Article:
Katherine wanders the newsroom, fretting over the consequences.

The Times reports the status. It has been enjoined from publishing, temporarily, while The Post escaped the ban.

There is no ambivalence elsewhere. Newspapers almost without exception join The Post, republishing the story. It is obvious to all that freedom of the press is at stake. Also significant, The Post has come up from  being a hometown newspaper. Any concerns on the part of the bankers can now be dispelled. The newspaper’s value has escalated.

The Supreme Court takes the case immediately.

Katherine Graham, waiting in line to attend the hearing, is approached by a government worker, a young woman carrying a box of documents into the chamber. She escorts Katherine into the chamber and reminds Katherine that she agrees with what The Post is doing. In the hearing a judge asks whether The Post would have published plans for the D-Day Invasion. The Post lawyer responds that a survey of past situational assessments hardly compares to a military operation. As Katherine exits the building, women along her path look on in admiration. Women are coming to power at this time, and she is clearly an exemplar.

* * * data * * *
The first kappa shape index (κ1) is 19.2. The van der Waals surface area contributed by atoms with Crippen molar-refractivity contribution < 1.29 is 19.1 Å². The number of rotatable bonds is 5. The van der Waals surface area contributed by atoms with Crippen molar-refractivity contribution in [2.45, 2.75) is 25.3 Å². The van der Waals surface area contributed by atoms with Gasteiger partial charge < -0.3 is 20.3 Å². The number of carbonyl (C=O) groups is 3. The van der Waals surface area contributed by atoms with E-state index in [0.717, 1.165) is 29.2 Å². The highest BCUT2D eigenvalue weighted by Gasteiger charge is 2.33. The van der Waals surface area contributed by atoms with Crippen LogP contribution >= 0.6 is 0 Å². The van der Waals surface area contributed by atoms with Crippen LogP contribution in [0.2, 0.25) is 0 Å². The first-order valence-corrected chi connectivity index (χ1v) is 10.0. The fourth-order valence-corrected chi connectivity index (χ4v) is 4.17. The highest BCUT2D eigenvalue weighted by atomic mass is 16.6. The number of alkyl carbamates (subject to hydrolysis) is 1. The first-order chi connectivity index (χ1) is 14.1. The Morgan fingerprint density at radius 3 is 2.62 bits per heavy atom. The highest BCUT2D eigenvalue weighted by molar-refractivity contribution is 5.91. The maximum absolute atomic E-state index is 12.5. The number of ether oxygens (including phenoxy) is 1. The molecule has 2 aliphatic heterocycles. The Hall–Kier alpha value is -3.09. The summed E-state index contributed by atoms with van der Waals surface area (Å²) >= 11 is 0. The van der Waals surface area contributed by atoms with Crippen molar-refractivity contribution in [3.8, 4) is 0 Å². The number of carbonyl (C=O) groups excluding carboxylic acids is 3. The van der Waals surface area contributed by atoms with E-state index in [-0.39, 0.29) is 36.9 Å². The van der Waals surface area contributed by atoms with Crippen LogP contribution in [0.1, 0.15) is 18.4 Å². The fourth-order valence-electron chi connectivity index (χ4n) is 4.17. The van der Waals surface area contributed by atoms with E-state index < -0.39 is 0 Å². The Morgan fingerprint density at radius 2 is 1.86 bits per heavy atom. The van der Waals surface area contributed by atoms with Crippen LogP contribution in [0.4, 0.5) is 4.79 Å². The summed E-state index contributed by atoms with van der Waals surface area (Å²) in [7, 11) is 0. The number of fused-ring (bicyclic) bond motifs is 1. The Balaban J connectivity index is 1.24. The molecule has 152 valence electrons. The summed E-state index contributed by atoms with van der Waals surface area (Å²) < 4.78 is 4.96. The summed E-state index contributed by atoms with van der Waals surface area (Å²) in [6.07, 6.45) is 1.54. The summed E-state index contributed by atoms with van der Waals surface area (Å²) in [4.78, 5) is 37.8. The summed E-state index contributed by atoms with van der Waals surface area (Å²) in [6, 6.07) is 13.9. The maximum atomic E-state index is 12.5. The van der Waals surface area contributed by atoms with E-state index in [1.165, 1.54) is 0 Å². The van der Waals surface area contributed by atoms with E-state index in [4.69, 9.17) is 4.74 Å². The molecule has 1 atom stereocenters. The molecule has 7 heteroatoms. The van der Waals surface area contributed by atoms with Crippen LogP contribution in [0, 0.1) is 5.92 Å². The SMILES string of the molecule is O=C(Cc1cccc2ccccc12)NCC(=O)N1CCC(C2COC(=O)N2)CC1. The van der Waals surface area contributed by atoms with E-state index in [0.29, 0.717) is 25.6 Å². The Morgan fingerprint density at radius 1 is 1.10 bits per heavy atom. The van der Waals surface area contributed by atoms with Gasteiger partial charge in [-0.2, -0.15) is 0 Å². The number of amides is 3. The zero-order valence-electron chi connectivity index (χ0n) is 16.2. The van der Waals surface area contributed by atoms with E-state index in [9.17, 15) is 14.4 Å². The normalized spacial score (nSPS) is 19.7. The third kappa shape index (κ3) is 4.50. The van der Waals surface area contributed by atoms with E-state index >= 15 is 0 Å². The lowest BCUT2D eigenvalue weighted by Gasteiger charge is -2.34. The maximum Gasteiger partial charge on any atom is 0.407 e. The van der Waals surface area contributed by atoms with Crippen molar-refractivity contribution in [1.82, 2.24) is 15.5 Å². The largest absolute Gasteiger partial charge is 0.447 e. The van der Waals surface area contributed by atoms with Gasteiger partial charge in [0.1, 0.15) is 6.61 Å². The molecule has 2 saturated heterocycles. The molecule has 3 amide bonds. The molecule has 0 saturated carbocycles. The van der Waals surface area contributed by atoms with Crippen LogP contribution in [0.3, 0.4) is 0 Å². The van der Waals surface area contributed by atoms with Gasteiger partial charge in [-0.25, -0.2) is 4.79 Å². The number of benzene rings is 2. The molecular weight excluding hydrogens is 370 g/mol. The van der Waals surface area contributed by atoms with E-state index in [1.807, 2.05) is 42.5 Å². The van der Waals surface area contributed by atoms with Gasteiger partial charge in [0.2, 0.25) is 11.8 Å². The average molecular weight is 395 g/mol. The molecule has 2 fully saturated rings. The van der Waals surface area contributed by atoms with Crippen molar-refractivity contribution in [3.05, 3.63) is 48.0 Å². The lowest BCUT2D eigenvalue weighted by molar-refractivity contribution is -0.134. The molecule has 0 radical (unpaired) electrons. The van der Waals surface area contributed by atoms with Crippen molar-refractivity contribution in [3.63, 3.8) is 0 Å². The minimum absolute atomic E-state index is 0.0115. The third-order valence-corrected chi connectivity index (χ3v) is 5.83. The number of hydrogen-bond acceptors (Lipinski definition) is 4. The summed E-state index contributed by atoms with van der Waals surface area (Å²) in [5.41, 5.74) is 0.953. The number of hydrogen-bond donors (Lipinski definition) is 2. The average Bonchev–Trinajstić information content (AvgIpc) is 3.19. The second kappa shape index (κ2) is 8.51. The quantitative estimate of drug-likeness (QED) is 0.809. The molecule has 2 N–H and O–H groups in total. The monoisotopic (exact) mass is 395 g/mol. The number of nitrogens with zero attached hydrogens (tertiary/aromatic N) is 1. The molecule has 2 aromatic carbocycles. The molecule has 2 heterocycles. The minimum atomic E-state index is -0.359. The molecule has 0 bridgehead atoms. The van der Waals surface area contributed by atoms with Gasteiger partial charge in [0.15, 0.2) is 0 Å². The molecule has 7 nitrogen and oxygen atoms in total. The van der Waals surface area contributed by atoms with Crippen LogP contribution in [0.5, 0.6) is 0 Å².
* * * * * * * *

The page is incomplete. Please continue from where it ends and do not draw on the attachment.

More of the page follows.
The phone rings in the newsroom. The Court has reached a decision. It’s 6-3 in favor of The Times. Siding with the majority, Justice Black wrote, “The press was to serve the governed, not the governors.” In particular, the First Amendment has the intent of protecting the press and not the government.

Katherine continues to get the feel of her newspaper, visiting the composing room.